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2 Carat Emerald Cut Diamond Rings - What to Look For

If your eye is drawing you to the elongated elegance of an emerald cut diamond, you have good taste! Many celebrities have also fallen for the classy timeless cut stone. While most of theirs are a giant and glamorous 10 or 15 or more carats, if you’re looking in the 2 carat range, that is still an above average winner. You’ll turn heads with your modest art deco reminiscent cut. This cut has a long and interesting history of how they came about and where they ended up as the beautiful emerald cut we know and love today.

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The emerald cut is one of the oldest known cutting styles. Originating back in the day in the 1500s, this was originally made for as the name implies, emeralds! They are a softer stone, (on the Moh’s hardness scale they come in at 7.5-8 while diamonds top it out at 10) they are sometimes brittle and can fracture easily during the cutting process. So the OG gem cutters developed a cutting style with long, vertical facets that put less pressure on the stone to achieve a nice look and also retain the emerald's integrity. Who cares if you have a fancier more complex cut if it means your stone is broken in half? Not us!

So between the 1500s and the 1920s, lots of other cuts and styles were developed and created, and finally the emerald cut on diamonds started to take hold in the 20th century. The cut started to rise in popularity and become an image we now regard as being reminiscent of the art deco era. When you see it you think of flapper dresses, long cigarettes and a color scheme of black and gold. Emerald cut diamonds have held onto their popularity, dipping a little from the 80’s to the 2000s, but as all fads fade in and out, they are bright and back again in favor.


Now we know where they came from, let's take a deeper dive into what you should look for in your 2 carat emerald cut diamond ring! If you’ve settled on two carats, it's a pretty large stone. So there are things to think about and keep in mind in your search. The average engagement ring size is around 1-1.5 carats. While 2 carats might not sound that big, comparing an emerald cut to a round brilliant you will notice the size difference. A round brilliant may look larger, but the emerald cut is going to be a little more narrow but more elongated. Here’s an example to show you the differences.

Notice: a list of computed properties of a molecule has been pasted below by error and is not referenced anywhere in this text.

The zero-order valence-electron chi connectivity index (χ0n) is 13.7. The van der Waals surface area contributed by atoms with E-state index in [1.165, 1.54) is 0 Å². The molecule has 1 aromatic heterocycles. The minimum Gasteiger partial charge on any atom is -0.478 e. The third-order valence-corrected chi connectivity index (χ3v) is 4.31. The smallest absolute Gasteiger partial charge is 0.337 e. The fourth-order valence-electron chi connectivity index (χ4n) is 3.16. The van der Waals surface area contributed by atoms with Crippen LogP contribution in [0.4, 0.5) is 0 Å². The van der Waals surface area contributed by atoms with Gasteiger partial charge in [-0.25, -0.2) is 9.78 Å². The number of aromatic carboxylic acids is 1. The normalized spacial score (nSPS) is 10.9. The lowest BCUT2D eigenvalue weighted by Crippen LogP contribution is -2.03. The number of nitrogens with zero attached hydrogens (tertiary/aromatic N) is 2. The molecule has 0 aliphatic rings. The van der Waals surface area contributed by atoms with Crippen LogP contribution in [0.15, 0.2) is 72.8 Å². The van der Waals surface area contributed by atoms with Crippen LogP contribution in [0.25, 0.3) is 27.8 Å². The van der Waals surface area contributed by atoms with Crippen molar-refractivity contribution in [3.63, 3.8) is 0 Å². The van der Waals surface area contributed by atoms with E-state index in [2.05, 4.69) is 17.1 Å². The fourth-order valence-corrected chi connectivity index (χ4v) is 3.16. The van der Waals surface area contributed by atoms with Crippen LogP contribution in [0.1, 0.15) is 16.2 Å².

2 Carats Focus

A 2 carat emerald cut diamond ring is going to focus on clarity, since this is a decent size for the diamond. Emerald cuts are based on a rectangular shape, with the corners cropped, and have long, chiseled facets that if you look from the top almost look like steps, referred to as step cuts. Asscher cuts also have this style of facets, but are more square than rectangle shaped. With this style of cut, it doesn’t focus on the small kite or triangle shaped facets that round brilliance rely on to create the fascinating array of glittering scintillation, you don’t have any distractions, you pretty much can just see straight through the stone. The edges will have some refraction of the white light to show off the step cuts, but the center of the stone is really the main attraction here- which means you need to get a good, eye clean stone. This means no obvious eye-sore inclusions taking your focus away.